A prolific gym rat who lives with an I.V. of football injected intravenously, Cashman broke through to seize a starting job this past season. It was clear, from the very start — I’m talking in September — that he was a completely different player than the part-time grinder we’d seen before. Cashman wasn’t just a starter — he had kicked the “ter” without warning.
Cashman was all over the field every game. I would be looking at one of my secondary screens for a second and hear the name “Cashman” again, only to look up to see him jogging back to huddle up with his teammates again. The Gophers had a joke of a defense last fall, run by a DC (Robb Smith) who was so overmatched that he was fired mid-season by a low-tier Big 10 program that would go on to make a bowl game.
About the only thing that defense had going for it after S Antoine Winfield Jr.’s season-ending injury in September was Cashman, the fleet pinball warrior who cleaned up his teammate’s messes all over the field.
Cashman finished with 104 tackles, 15 TFL and 2.5 sacks in 12 games, earning an overall PFF grade of over 90.0, the threshold you can read as “dominated.” He was only named Third-Team All-Big 10 — as his his custom, Cashman was slighted out of his just rewards by players who were more recognizable.
Despite that, Cashman entered the draft process overlooked and unknown (shocker!). He was scoffed at for skipping the team’s bowl game — omg lol even blake friggin cashman is skipping bowl games now?!?!?!? — to begin preparations for the NFL Combine. And then Blake Cashman did what Blake Cashman does: He dropped the jaws of tobacco-spitting scouts who’d already pre-written “UDFA” into his report.
He dropped a 90th percentile SPARQ score that nearly matched his 2018 PFF grade. And in so doing, Cashman finally — after years of dogged work despite being told over and over again that he’d never succeed in football* — earned a little respect. But still probably not as much as he should be getting.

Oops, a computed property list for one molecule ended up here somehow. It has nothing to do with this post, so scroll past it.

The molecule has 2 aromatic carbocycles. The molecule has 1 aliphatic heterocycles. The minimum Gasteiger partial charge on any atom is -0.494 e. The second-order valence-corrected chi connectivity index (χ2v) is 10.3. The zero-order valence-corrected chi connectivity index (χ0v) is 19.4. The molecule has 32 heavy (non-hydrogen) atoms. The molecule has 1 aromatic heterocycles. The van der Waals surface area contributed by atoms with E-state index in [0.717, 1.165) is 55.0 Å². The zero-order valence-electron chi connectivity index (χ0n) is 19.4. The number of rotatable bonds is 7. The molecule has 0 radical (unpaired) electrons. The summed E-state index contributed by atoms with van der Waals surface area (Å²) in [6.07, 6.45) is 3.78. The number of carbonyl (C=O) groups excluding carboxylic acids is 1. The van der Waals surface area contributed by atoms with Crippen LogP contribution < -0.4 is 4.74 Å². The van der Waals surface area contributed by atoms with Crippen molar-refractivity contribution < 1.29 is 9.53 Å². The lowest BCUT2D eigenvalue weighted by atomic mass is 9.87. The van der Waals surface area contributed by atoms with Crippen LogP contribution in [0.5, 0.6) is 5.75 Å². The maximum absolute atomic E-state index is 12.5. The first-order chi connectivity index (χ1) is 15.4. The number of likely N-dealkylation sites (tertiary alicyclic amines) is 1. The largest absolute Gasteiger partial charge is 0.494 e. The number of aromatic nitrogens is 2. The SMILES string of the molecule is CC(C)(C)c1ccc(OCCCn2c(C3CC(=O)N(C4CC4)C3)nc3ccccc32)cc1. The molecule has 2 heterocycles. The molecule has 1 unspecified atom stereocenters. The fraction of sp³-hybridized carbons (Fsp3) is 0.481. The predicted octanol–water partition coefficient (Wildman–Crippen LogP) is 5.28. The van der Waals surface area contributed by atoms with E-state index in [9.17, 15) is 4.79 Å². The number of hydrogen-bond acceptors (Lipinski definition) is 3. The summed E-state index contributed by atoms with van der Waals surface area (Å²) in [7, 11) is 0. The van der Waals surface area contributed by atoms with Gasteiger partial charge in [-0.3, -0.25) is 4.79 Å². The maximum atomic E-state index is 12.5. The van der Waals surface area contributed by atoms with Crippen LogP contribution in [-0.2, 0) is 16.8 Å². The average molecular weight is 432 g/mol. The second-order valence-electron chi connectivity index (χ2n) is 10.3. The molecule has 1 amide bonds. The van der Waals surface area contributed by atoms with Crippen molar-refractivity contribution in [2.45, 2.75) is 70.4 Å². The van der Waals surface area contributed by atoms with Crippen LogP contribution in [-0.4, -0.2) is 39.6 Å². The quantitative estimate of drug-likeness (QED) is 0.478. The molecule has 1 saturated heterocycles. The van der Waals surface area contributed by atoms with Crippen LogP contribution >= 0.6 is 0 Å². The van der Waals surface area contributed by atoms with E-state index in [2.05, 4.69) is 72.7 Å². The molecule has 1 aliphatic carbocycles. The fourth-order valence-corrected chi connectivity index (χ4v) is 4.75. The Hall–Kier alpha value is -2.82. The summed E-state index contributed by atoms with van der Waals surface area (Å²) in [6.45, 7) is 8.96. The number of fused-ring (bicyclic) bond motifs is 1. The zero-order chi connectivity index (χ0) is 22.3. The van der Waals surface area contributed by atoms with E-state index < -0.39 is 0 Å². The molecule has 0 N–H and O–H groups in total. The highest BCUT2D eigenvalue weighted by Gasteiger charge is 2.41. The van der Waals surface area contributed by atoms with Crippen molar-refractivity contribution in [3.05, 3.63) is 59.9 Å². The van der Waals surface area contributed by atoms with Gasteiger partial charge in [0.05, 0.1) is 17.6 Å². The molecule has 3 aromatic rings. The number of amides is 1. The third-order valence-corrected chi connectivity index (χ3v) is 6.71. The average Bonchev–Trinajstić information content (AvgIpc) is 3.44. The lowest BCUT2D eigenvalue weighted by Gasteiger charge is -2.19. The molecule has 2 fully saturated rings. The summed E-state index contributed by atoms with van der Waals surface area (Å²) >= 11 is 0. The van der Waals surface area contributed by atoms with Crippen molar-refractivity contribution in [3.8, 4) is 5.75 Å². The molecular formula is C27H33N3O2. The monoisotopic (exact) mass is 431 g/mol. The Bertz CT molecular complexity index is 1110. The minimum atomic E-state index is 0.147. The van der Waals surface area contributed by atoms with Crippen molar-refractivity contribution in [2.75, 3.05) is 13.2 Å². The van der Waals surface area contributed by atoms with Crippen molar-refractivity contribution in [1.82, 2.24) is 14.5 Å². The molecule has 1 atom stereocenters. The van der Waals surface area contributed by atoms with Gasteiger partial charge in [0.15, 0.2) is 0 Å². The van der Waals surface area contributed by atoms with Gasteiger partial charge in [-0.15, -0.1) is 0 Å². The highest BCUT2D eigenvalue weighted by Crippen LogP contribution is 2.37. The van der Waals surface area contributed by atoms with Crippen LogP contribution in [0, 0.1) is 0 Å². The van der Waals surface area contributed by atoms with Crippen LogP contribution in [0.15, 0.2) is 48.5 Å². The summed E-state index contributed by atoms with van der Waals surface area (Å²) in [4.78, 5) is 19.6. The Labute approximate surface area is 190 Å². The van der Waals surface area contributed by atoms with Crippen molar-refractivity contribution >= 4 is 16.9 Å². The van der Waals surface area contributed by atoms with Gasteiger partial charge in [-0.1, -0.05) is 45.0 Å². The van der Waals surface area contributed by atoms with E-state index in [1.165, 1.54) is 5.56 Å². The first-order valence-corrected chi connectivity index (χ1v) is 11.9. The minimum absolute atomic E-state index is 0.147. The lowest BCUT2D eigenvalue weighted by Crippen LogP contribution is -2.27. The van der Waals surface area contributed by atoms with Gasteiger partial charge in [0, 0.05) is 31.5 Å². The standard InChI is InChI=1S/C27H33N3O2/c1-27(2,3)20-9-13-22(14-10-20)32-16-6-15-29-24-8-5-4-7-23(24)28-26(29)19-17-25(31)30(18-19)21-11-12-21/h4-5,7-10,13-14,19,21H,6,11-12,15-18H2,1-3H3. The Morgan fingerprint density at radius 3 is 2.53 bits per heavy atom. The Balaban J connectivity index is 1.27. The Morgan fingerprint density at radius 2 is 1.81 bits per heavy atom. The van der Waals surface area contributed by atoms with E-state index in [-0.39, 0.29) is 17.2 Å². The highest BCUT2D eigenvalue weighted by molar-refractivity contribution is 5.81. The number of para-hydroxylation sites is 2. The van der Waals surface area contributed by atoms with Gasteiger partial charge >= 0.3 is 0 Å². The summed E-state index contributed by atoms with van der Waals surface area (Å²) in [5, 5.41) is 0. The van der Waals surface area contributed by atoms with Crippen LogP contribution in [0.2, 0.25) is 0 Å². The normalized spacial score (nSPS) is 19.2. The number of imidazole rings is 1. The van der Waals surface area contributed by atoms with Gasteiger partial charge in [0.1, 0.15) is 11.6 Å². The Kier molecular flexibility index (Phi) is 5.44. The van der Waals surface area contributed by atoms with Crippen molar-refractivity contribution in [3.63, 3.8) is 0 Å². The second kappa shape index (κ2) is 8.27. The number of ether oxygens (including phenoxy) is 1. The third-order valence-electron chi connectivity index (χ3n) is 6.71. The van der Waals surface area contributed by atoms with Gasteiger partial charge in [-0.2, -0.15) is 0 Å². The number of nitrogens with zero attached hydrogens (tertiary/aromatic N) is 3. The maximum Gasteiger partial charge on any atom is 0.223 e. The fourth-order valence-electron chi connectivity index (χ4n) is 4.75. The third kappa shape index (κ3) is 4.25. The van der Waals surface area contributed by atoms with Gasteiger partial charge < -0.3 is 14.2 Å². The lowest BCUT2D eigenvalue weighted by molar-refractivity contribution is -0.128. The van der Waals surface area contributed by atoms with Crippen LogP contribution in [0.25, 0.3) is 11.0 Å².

*(per Cashman’s contact, at least one high school coach told Cashman that he was crazy for believing he could play FBS football).
Yes, Cashman is small. Yes, he has a shortest recorded LB arm length at the NFL Combine the past five years outside of Shaquem Griffin (a fact, not a joke). Yes, he only has one season of big production. Yes, he's a former walk-on with no pedigree. Yes, he has three shoulder surgeries in his recent past.
And yes, he’s never going to be able to take on blockers and thus must be protected. He has a tiny tackling strike zone and sometimes runs out of arm to reach you, but he never misses when he can.
The only area where Cashman wasn’t elite last year was in coverage, and that’s an area he’ll almost assuredly improve in at the next level as he gets more reps, because his athleticism, mind and work ethic make it almost impossible for him not to. His lack of length also caps his ceiling in this area, but he’s not going to languish.
But, okay, can we talk about what Blake Cashman IS, now? Blake Cashman is a tackling machine with A+ athleticism. He’s a maniacal worker who is going to reach every inch of his ceiling. He plays with incredible technique at high speeds, detonating the chests of ballcarriers with squared shoulder pads.
From Day 1, he’ll be a tremendous special teams player, and he’ll likely be that for the duration of his career. He also has a better chance of starting Year 1 in the NFL than many believe. I told Cashman’s contact in the days after the NFL Combine that I thought he was earmarked for Round 3.
I still believe that. But I also wouldn’t argue with an LB-needy team calling his name at the end of Round 2. There’s so much to work with here, and this off-ball class runs out of guys who could start early real quick. Cashman must be included in that group.
4. Mack Wilson (Alabama) | 6’1/240
SPARQ percentile: 30.5
Comp: C.J. Moseley (Zierlein)
You can’t begrudge a prospect ticketed for Day 2 for making the leap into the NFL — the math checks out from an incentive-to-risk perspective. That said: Dangit, Mack! This kid could have lit it up next year on another Alabama playoff team and potentially worked himself into the top-10. Instead, he’s probably going to have to settle for a Round 2 call.
The former five-star prospect contributed off the bench and on special teams as a freshman in 2016 (and even moonlighted on offense) before earning two starts as a true sophomore. Boy did he flash in limited exposure, picking off a team-leading four passes, including a pick-six in the semifinal against Clemson.
A little more than a week later, he tormented Georgia in the national title game with 12 tackles and two TFL during Alabama’s come-from-behind win. Much was expected of Mack heading into his junior year, his first as a starter. And in many ways, he met expectations.
Mack earned Second-Team All-American honors on another team that made a run to the title.* He showed off a game predicated on size, smoothness in space, and power. Mack confirmed his interceptions in 2017 weren’t a right-place-right-time fluke by picking off two more balls and forcing a series of contested situations with tight ends and running backs who leaked out of the backfield.